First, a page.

These things taken together have made me hesitate on the purchase of an Outback and continue to look at other brands. I'm willing to pay a bit more for obvious quality and at this point may end up doing just that.
#210 of 1296 folding mirrors and hand brake
Jul 26, 2009 (11:31 am)
>The pushbutton parking brake is a negative. I think at time to buy I will even look at a VW R32..
aren't there states you can't do a road test for your driving licence without a parking brake the examiner can yank on?? or has that law gone out the window? I'm pretty sure its still in effect in MA.
>I wonder how many people will notice the lack of folding mirrors on the Outback....until they have expensive body damage on a narrow street.
I had a 98 legacy which didn't have folding mirrors, I was quite concerned at the time but after 10 years I still hadn't hit anything yet which caused anything other than a scrape in the paint. Though the 98 is a few inches narrower than the new one.
#211 of 1296 Re: non-folding mirrors and crummy cloth seats]
Jul 26, 2009 (11:51 am)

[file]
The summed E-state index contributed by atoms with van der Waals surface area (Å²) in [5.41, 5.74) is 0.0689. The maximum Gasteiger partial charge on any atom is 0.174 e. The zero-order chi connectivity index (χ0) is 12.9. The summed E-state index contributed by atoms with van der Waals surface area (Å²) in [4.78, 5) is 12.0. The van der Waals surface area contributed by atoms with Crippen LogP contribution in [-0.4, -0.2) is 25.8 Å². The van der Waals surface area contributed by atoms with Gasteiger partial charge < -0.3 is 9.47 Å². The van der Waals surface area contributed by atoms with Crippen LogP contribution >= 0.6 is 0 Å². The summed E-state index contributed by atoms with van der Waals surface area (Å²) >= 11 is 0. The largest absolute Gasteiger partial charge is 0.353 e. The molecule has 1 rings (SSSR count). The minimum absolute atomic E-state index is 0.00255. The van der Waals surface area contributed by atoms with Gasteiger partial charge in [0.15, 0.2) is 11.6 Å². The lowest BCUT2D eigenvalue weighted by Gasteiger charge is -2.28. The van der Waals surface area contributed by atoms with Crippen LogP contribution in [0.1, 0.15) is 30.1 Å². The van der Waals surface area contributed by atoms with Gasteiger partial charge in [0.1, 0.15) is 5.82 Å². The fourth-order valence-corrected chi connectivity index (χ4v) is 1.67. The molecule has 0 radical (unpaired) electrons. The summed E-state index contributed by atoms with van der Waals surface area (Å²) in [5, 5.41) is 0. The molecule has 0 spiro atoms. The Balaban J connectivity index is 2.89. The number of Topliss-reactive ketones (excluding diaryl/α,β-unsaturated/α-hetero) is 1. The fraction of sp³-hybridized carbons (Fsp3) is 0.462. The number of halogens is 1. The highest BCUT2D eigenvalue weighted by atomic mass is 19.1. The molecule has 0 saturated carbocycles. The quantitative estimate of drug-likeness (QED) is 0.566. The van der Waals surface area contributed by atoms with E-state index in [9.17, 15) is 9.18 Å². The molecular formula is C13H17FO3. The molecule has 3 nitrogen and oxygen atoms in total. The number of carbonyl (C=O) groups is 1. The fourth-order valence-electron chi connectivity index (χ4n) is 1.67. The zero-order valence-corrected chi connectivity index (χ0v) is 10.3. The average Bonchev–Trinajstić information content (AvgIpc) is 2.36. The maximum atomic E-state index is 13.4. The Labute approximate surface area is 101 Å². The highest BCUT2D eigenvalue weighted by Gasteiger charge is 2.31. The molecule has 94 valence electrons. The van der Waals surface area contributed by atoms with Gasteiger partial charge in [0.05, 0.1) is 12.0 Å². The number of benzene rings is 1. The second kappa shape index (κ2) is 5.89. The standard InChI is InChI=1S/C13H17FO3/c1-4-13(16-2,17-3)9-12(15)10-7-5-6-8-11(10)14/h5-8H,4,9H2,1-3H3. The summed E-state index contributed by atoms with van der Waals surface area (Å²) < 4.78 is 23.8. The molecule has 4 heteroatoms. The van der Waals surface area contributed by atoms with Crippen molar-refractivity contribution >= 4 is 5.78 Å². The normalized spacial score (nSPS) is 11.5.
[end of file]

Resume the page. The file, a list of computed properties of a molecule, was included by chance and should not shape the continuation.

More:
I'm glad I'm not the only one unwilling to buy into those 'cloth' seats. It almost seems Subaru is trying to force you to buy the Limited - but then no manual transmission option. Unfortunately this is not a Subaru thing but an industry-wide trend (i.e., manuals offered, if at all, only on the stripped, entry-level models).
#212 of 1296 Re: Outback's fixed exterior mirrors and other bits of cheapness [nwbear]
Jul 26, 2009 (11:57 am)
Are the Outside mirrors breakaway designs?
Not as good as folding mirrors, but at least those would prevent severe door damage when they smack into obstacles.
#213 of 1296 Re: Outback's fixed exterior mirrors and other bits of cheapness [kurtamaxxxguy]
Jul 26, 2009 (1:02 pm)
Are the Outside mirrors breakaway designs?
I'm under the impression they are required to be so by law. Usually there are shear pins. But that still means several hundred dollars for a bumped mirror that should have been folded when parked on a narrow street. I traverse one local street daily where there are mirror parts routinely found and many cars are parked with their street-side mirrors folded in.